IT says something for Scott Brown’s longevity at Celtic that Callum McGregor’s earliest memories of watching him came as a ballboy. And that Brown was playing as a second striker.

Today at Easter Road, those glory years will turn to tears as Celtic bid farewell to the man who became their leader, and McGregor will miss him even more than most having been there every step of the way as man and boy.

“I had this conversation with him a couple of weeks ago,” said McGregor. “The team were playing AC Milan at home, I was a ball boy and he was playing like a number 10 – almost a second striker.

“I was like ‘Why were you playing striker in a Champions League game when you’re now playing centre-back basically?’ It was funny having that chat with him.

“He’d this aura about him from the first time I saw him. He just had this presence and still hands out to this day. Just being a young boy and going in to train with the squad [and] seeing him, the usual with just the tee-shirt on, running about like a mad man setting the tone.

“Being a young boy you were just terrified of him. It was quite an intimidating experience.

"Since then I’ve obviously grown up and we’ve become a lot closer. We’ve got a great relationship on and off the pitch. That’s something I’ll cherish forever really.”

There is unlikely to be a dry eye among the Celtic players when the final whistle blows on Brown’s Celtic career, rather fittingly back at the place where his playing career began and from where he came to the club back in 2007.

“I think there might be [tears]”, McGregor said. “It’s obviously an emotional situation and he’s been here for so long. There are so many boys that he’s got such a great connection with. Obviously the way everyone’s been speaking about him in the past few weeks tells you just highly the esteem the boys hold him in.

“I think it will be an emotional occasion. In the changing room after the game there might be a few words said. It speaks to how much everyone respects him.

“The only disappointing thing is we’ve not managed to give him a proper send off in terms of a full stadium and maybe the boys meeting up for a party. It’s pretty low key in that sense. That’s the only disappointing factor really.”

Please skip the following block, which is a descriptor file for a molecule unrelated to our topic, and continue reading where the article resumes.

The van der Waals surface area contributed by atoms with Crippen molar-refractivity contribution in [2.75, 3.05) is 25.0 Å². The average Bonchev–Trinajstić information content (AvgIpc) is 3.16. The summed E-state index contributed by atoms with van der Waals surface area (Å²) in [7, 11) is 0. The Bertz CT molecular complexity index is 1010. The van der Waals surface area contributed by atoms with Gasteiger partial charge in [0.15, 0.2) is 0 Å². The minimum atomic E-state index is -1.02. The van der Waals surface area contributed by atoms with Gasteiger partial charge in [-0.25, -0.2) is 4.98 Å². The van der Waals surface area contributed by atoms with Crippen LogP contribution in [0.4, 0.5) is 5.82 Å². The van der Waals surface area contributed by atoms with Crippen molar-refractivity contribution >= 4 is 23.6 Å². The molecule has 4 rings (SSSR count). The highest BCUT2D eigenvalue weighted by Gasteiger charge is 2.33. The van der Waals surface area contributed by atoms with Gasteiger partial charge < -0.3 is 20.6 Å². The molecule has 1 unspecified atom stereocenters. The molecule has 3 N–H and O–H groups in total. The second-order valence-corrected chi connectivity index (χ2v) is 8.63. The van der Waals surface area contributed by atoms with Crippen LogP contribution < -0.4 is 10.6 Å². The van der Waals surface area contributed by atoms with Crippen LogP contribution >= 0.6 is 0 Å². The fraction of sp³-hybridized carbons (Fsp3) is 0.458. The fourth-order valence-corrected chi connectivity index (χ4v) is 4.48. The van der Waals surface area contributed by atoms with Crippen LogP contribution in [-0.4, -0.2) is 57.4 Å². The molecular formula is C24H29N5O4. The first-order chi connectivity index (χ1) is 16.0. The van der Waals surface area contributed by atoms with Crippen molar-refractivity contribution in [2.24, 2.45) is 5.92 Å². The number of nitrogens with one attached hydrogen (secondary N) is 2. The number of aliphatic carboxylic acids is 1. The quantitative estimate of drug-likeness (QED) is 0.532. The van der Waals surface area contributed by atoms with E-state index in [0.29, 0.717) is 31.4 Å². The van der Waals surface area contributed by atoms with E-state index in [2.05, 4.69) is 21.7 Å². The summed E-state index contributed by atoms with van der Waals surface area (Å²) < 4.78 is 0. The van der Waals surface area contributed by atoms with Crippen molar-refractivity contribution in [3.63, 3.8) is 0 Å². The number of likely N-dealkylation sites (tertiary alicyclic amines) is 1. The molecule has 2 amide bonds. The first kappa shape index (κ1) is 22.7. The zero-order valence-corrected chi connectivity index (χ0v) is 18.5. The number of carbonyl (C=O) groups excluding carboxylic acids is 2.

It may be hard for fans on the outside to picture the prospect of seeing a more contemplative side to Brown, but McGregor has seen that side to him emerge as the reality of his Celtic exit nears.

“He’s not an emotional guy but in the past week I think you can see him maybe enjoying it a wee bit more than what he would normally in terms of being around the building,” he said.

“[Friday] on the training ground is obviously the last day that he’ll be able to hang about with the boys and get that banter and things like that. I think that side of things have kind of settled in this week.

“He’s going to be a huge loss around the building. He’s always up to something and it’s going to be a quieter place without him. We’ve just tried to enjoy the past few days.”

There hasn’t been a lot for the Celtic players to enjoy during this nightmare season, as they limp into this final league match with the air of a wounded animal grateful to be put out of their misery at long last.

Thoughts will immediately turn to next term and a chance to earn redemption, and while fans will be more preoccupied by who will fill the dugout, there is also the question of who succeeds Brown as captain.

As the current vice-captain, McGregor’s name is at the top of the list of candidates, but he isn’t getting too far ahead of himself.

“There’s a lot still to happen at the club before we get into that situation,” he said.

“All my focus is on the game on Saturday and then there’s the summer with the Scotland squad and the Euros.

“There’s a lot of change to happen at the club with players in and players out and a new manager coming in. It’s difficult to predict what’s going to happen.

“All I can say is any time I’ve deputised and stepped in, it’s been a massive honour and something I’ll be really proud of forever. We’ll just need to wait and see what happens come the summer.”

There is no doubt that through his conduct, commitment and consistency, McGregor has shown himself to be officer material over the years, which is why his recent slip in standards to earn a dismissal at Ibrox grates on him all the more.

"The red card at Ibrox was disappointing,” he said. “You don't want to be sent off ever, but in a game like that it hurts even more.

"I felt it was slightly harsh but I have to accept it and learn from it. You are always learning as a footballer and again, it's another situation to do that.

"You learn in the good and bad times. I have reflected on it and it's now time to move on.”

Just as Brown, and Celtic as a whole, now must do.